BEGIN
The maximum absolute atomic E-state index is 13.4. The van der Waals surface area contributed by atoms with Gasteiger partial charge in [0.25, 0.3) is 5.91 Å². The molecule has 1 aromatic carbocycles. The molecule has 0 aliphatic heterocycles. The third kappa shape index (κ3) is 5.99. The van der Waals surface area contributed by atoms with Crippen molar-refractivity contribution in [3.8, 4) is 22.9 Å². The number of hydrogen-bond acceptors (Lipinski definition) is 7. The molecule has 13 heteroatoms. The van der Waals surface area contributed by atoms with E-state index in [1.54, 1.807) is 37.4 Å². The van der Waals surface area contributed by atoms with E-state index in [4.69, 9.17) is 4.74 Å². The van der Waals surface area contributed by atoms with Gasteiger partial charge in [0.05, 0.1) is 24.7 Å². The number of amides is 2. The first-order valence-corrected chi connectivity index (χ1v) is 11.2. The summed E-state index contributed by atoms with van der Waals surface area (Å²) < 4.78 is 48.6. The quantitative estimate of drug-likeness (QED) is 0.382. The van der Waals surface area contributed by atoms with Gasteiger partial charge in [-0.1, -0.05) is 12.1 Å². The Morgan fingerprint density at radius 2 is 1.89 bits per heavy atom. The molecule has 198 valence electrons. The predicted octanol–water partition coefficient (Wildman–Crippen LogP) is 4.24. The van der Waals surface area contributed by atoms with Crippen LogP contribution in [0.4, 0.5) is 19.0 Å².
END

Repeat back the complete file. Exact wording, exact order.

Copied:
The maximum absolute atomic E-state index is 13.4. The van der Waals surface area contributed by atoms with Gasteiger partial charge in [0.25, 0.3) is 5.91 Å². The molecule has 1 aromatic carbocycles. The molecule has 0 aliphatic heterocycles. The third kappa shape index (κ3) is 5.99. The van der Waals surface area contributed by atoms with Crippen molar-refractivity contribution in [3.8, 4) is 22.9 Å². The number of hydrogen-bond acceptors (Lipinski definition) is 7. The molecule has 13 heteroatoms. The van der Waals surface area contributed by atoms with E-state index in [1.54, 1.807) is 37.4 Å². The van der Waals surface area contributed by atoms with E-state index in [4.69, 9.17) is 4.74 Å². The van der Waals surface area contributed by atoms with Gasteiger partial charge in [0.05, 0.1) is 24.7 Å². The number of amides is 2. The first-order valence-corrected chi connectivity index (χ1v) is 11.2. The summed E-state index contributed by atoms with van der Waals surface area (Å²) < 4.78 is 48.6. The quantitative estimate of drug-likeness (QED) is 0.382. The van der Waals surface area contributed by atoms with Gasteiger partial charge in [-0.1, -0.05) is 12.1 Å². The Morgan fingerprint density at radius 2 is 1.89 bits per heavy atom. The molecule has 198 valence electrons. The predicted octanol–water partition coefficient (Wildman–Crippen LogP) is 4.24. The van der Waals surface area contributed by atoms with Crippen LogP contribution in [0.4, 0.5) is 19.0 Å².